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  • An Easy Fix To Help You Close More Sales

    Guest Post By: Kitty Barrow

    One of my coaching clients (we’ll call him Bob), was completely frustrated with his closing percentage. He was doing his 5-step Introduction as we had scripted it out. He was building trust and rapport a lot quicker. He was able to modify how he presented based on why they said they would buy in the Introduction.  Yet his closing percentage hadn’t increased much and he couldn’t figure out why.k1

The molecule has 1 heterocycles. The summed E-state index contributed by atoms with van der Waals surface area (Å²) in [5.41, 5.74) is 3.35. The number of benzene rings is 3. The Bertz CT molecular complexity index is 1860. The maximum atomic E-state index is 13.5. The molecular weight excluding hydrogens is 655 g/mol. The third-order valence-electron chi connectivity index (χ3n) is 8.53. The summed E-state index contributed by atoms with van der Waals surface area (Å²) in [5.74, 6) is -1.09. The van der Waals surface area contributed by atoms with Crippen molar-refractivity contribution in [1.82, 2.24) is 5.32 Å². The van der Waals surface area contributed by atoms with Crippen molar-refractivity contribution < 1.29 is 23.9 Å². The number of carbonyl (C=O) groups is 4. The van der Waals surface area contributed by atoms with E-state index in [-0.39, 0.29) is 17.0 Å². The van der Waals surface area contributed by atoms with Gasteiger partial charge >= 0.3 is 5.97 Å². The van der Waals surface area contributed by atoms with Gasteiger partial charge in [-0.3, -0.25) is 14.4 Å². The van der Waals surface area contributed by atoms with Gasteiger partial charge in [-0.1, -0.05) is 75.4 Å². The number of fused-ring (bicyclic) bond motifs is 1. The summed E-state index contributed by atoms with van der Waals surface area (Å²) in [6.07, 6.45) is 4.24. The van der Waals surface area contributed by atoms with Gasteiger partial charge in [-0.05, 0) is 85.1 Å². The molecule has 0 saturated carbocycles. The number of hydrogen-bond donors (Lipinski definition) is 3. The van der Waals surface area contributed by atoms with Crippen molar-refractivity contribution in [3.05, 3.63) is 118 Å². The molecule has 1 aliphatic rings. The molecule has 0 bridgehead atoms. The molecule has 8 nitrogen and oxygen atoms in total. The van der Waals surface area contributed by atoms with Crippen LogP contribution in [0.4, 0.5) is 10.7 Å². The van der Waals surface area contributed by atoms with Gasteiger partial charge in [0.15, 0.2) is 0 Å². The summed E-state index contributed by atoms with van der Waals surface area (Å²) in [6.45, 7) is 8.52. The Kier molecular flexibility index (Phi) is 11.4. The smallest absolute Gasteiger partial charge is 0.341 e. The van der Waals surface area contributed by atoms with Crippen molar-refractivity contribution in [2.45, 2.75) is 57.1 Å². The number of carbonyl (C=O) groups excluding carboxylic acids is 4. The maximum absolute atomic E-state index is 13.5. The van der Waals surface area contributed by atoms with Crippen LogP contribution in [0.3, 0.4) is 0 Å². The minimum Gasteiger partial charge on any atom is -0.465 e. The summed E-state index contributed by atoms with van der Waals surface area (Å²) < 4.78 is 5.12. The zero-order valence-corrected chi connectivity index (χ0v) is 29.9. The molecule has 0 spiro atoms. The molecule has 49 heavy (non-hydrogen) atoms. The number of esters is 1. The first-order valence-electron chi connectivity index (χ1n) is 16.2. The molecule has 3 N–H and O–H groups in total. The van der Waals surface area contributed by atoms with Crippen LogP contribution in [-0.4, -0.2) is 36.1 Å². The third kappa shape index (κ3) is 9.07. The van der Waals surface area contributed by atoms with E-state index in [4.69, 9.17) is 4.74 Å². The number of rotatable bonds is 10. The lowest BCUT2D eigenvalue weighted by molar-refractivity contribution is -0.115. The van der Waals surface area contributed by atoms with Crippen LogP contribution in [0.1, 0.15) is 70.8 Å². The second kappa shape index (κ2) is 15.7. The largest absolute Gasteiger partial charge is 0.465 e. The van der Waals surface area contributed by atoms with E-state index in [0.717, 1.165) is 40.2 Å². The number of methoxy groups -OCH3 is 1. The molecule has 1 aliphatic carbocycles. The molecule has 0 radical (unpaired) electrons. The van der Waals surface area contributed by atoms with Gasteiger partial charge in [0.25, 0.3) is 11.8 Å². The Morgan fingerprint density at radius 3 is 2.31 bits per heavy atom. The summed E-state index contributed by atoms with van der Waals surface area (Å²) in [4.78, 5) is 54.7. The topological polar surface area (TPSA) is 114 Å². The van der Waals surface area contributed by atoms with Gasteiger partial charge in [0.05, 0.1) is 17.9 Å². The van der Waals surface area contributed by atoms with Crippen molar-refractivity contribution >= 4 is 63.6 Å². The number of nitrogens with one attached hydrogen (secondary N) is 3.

Because Bob is a great student of his game, he recorded his presentation for us to review. As we listened together, within 10 minutes we were able to figure out where he was losing the sale.

    Does this ever happen to you? Do you ever sit down with a prospect. You know they need your product/service. They say that they need your product/service. You still aren’t able to get them to move forward at the end of your conversation? Do they end it with things like, ‘let me think about it’ or ‘call me in 6 months’? When this happens, does it drive you nuts?!?

     

    Screen Shot 2015-10-26 at 8.53.25 PMWhat we discovered when listening to Bob’s recording was that he was making one of the most COMMON mistakes of all sales people.

    What is that?